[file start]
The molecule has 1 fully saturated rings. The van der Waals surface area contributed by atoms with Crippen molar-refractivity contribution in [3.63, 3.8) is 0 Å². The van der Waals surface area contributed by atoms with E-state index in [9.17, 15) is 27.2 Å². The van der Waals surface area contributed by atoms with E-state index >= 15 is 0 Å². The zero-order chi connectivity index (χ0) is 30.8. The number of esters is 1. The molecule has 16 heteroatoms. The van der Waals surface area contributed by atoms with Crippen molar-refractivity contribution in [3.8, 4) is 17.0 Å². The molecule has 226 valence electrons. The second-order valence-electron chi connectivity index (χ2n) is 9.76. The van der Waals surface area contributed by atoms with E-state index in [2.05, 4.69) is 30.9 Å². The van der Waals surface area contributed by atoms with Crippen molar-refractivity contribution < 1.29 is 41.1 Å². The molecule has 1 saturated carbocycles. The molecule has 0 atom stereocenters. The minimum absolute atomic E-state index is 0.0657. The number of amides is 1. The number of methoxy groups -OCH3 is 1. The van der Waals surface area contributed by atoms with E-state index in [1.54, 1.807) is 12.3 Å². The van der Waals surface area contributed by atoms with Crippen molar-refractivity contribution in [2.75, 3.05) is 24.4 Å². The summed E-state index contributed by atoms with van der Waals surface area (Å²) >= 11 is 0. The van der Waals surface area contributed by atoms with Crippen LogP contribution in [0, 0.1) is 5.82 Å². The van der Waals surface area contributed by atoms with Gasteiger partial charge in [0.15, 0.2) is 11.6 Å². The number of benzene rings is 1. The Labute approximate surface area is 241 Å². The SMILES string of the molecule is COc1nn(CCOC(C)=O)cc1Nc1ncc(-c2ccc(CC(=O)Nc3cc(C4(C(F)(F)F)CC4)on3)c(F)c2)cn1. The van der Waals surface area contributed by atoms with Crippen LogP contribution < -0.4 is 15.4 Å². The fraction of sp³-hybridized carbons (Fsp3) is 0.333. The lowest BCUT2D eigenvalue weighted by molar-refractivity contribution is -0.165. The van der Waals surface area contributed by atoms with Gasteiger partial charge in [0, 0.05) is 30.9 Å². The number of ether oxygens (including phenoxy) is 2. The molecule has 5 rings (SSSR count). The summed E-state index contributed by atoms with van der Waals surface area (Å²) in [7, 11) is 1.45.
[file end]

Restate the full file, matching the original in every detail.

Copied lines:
The molecule has 1 fully saturated rings. The van der Waals surface area contributed by atoms with Crippen molar-refractivity contribution in [3.63, 3.8) is 0 Å². The van der Waals surface area contributed by atoms with E-state index in [9.17, 15) is 27.2 Å². The van der Waals surface area contributed by atoms with E-state index >= 15 is 0 Å². The zero-order chi connectivity index (χ0) is 30.8. The number of esters is 1. The molecule has 16 heteroatoms. The van der Waals surface area contributed by atoms with Crippen molar-refractivity contribution in [3.8, 4) is 17.0 Å². The molecule has 226 valence electrons. The second-order valence-electron chi connectivity index (χ2n) is 9.76. The van der Waals surface area contributed by atoms with E-state index in [2.05, 4.69) is 30.9 Å². The van der Waals surface area contributed by atoms with Crippen molar-refractivity contribution < 1.29 is 41.1 Å². The molecule has 1 saturated carbocycles. The molecule has 0 atom stereocenters. The minimum absolute atomic E-state index is 0.0657. The number of amides is 1. The number of methoxy groups -OCH3 is 1. The van der Waals surface area contributed by atoms with E-state index in [1.54, 1.807) is 12.3 Å². The van der Waals surface area contributed by atoms with Crippen molar-refractivity contribution in [2.75, 3.05) is 24.4 Å². The summed E-state index contributed by atoms with van der Waals surface area (Å²) >= 11 is 0. The van der Waals surface area contributed by atoms with Crippen LogP contribution in [0, 0.1) is 5.82 Å². The van der Waals surface area contributed by atoms with Gasteiger partial charge in [0.15, 0.2) is 11.6 Å². The number of benzene rings is 1. The Labute approximate surface area is 241 Å². The SMILES string of the molecule is COc1nn(CCOC(C)=O)cc1Nc1ncc(-c2ccc(CC(=O)Nc3cc(C4(C(F)(F)F)CC4)on3)c(F)c2)cn1. The van der Waals surface area contributed by atoms with Crippen LogP contribution < -0.4 is 15.4 Å². The fraction of sp³-hybridized carbons (Fsp3) is 0.333. The lowest BCUT2D eigenvalue weighted by molar-refractivity contribution is -0.165. The van der Waals surface area contributed by atoms with Gasteiger partial charge in [0, 0.05) is 30.9 Å². The number of ether oxygens (including phenoxy) is 2. The molecule has 5 rings (SSSR count). The summed E-state index contributed by atoms with van der Waals surface area (Å²) in [7, 11) is 1.45.